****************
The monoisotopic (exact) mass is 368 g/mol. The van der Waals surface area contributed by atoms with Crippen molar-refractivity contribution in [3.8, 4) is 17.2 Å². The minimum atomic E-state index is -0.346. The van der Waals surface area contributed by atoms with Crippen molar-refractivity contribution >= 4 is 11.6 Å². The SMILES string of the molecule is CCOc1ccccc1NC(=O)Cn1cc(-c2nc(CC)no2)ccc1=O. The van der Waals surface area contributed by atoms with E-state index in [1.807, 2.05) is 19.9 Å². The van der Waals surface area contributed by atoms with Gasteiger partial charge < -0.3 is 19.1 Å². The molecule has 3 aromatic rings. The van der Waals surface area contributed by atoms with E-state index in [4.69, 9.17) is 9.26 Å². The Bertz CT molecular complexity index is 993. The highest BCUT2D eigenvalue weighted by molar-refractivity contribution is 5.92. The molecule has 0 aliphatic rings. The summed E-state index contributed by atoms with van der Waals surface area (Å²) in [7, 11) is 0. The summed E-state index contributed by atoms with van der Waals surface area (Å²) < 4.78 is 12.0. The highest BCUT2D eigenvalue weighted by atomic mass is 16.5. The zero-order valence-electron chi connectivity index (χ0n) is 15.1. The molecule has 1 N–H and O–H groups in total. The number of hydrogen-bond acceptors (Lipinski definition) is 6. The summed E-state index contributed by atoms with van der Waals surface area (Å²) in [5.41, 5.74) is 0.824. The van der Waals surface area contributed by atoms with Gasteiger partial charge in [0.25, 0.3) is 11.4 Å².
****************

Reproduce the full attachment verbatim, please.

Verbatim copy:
The monoisotopic (exact) mass is 368 g/mol. The van der Waals surface area contributed by atoms with Crippen molar-refractivity contribution in [3.8, 4) is 17.2 Å². The minimum atomic E-state index is -0.346. The van der Waals surface area contributed by atoms with Crippen molar-refractivity contribution >= 4 is 11.6 Å². The SMILES string of the molecule is CCOc1ccccc1NC(=O)Cn1cc(-c2nc(CC)no2)ccc1=O. The van der Waals surface area contributed by atoms with E-state index in [1.807, 2.05) is 19.9 Å². The van der Waals surface area contributed by atoms with Gasteiger partial charge < -0.3 is 19.1 Å². The molecule has 3 aromatic rings. The van der Waals surface area contributed by atoms with E-state index in [4.69, 9.17) is 9.26 Å². The Bertz CT molecular complexity index is 993. The highest BCUT2D eigenvalue weighted by molar-refractivity contribution is 5.92. The molecule has 0 aliphatic rings. The summed E-state index contributed by atoms with van der Waals surface area (Å²) in [7, 11) is 0. The summed E-state index contributed by atoms with van der Waals surface area (Å²) < 4.78 is 12.0. The highest BCUT2D eigenvalue weighted by atomic mass is 16.5. The zero-order valence-electron chi connectivity index (χ0n) is 15.1. The molecule has 1 N–H and O–H groups in total. The number of hydrogen-bond acceptors (Lipinski definition) is 6. The summed E-state index contributed by atoms with van der Waals surface area (Å²) in [5.41, 5.74) is 0.824. The van der Waals surface area contributed by atoms with Gasteiger partial charge in [0.25, 0.3) is 11.4 Å².